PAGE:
Taking on Climate Change
By Jonathan Foley
Photograph by Kurt Moses/Un Petit Monde
Minnesota’s climate, like that of every other place in the world, is changing. And it’s changing because of us. There is no doubt that the effects of human activities, especially the release of greenhouse gases into the atmosphere through our burning of fossil fuels and our land use practices, are changing our climate. This isn’t new science. In fact, the basic physics of the greenhouse effect have been known since the mid-1800s and are widely accepted by the scientific community. And today, there is no serious scientific debate about this fundamental fact: global climate change is very real, is well understood, and is going to get worse unless we act soon.
As we move into the 21st century, changes in our climate—which are already discernible—will begin to affect many aspects of our lives. Whether by changing the way farmers grow crops, how much water we have for our growing population and economy, how cities and towns plan for extreme weather events, or how our iconic lakes and wildlife fare into the future, climate change will become a very real part of our lives. If global climate change continues unchecked, the very character of Minnesota could, in fact, change substantially.
The question before us is, what are we doing about it?
The University is a leader in thinking about climate adaptation: helping society figure out how to adapt to the changes in climate we can’t avoid. This is particularly important to our cities, agriculture, and water resources, where the impacts of climate extremes can be profound and disruptive. In particular, helping our communities become more resilient to climate changes and weather extremes is a high priority for research and education at the University.
Numerous faculty, staff, students, and alumni of the University of Minnesota, along with community partners, are playing an important role in helping us understand how to address the issues of global climate change.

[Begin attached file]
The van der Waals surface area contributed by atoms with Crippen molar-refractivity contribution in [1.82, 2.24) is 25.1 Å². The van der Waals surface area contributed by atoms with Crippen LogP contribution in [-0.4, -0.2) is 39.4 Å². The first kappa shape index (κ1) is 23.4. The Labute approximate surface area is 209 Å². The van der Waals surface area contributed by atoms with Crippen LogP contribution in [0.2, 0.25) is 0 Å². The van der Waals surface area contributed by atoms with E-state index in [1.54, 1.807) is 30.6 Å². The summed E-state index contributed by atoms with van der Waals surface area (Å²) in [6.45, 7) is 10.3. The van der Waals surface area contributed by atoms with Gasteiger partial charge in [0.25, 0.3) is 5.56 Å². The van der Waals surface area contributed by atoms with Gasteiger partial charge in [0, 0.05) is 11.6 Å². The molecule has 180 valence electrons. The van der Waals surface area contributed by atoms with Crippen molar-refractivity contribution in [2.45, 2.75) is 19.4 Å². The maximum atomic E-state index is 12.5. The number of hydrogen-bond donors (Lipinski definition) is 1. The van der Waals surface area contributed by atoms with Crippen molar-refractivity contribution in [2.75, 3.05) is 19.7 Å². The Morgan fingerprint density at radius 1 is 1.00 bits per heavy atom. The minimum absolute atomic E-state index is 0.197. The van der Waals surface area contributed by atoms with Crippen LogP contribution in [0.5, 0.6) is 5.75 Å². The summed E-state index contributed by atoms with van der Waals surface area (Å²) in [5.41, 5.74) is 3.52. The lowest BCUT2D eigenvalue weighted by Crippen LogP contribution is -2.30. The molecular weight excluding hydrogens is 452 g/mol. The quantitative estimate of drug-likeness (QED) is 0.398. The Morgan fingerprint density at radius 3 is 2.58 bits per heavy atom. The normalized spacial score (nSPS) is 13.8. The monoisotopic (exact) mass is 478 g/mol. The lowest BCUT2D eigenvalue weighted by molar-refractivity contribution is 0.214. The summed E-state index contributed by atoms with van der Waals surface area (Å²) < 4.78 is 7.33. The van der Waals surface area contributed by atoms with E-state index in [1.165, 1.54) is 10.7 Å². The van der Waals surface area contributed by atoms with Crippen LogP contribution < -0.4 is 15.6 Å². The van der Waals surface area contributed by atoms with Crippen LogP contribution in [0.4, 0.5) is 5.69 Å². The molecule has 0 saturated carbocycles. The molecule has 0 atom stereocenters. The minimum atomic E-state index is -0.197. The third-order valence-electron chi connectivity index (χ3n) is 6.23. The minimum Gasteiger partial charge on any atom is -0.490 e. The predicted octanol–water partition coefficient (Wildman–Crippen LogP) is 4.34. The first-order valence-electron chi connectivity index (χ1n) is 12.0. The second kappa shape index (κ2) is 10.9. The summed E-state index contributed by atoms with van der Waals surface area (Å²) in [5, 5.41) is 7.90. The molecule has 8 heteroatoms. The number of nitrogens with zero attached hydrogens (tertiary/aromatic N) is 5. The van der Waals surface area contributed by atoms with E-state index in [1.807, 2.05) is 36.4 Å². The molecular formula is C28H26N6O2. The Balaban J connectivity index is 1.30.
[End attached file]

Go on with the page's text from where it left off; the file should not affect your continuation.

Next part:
| “Climate change is
very real, is well
understood, and is
going to get worse
unless we act soon.”
— JONATHAN FOLEY —
Minnesota scientists are conducting world-class research on exactly how our climate system is changing and what it means for our region. Interdisciplinary teams of climatologists, ecologists, hydrologists, agronomists, economists, and others are doing pioneering
research on the changing climate of Minnesota and its impact on our ecosystems, lakes, wildlife, cities, and agriculture.
The University is also a world leader in transitioning the world to more renewable forms of energy, helping us avoid further greenhouse gas emissions that would worsen climate change. I expect that many of the key global innovations in renewable energy will come from Minnesota, making us one of the “Silicon Valleys” of future energy systems. This is going to be a very good thing for our economy, especially since Minnesota has no fossil fuel resources of its own and we send billions of dollars out of state each year to import coal, oil, gas, and other fuels. Why not use our own resources—wind, solar, hydro, and biomass energy—and keep that money here, where it can create more jobs and opportunities at home?
Partnerships between the University and Minnesota’s communities, nonprofits, foundations, businesses, and governments can help make this region a leader in addressing climate change challenges—not only here, but around the world. Instead of simply waiting for solutions to come from Washington, D.C., or the United Nations, Minnesotans are rolling up their sleeves and tackling one of the biggest, and most challenging, issues facing the world today.
Together, we can turn this challenge into an opportunity, helping to promote a more sustainable future for the economy and environment of Minnesota.
In February Jonathan Foley received the prestigious Heinz Award in the Environment. Citing his 20-year career in global ecology, the award committee recognized Foley as “a source of hope, fostering collaboration among key stakeholders with the goal of finding practical solutions to address the challenges of feeding the world and minimizing the environmental impact of agriculture.” In August, he will leave the University of Minnesota to become executive director of the California Academy of Sciences.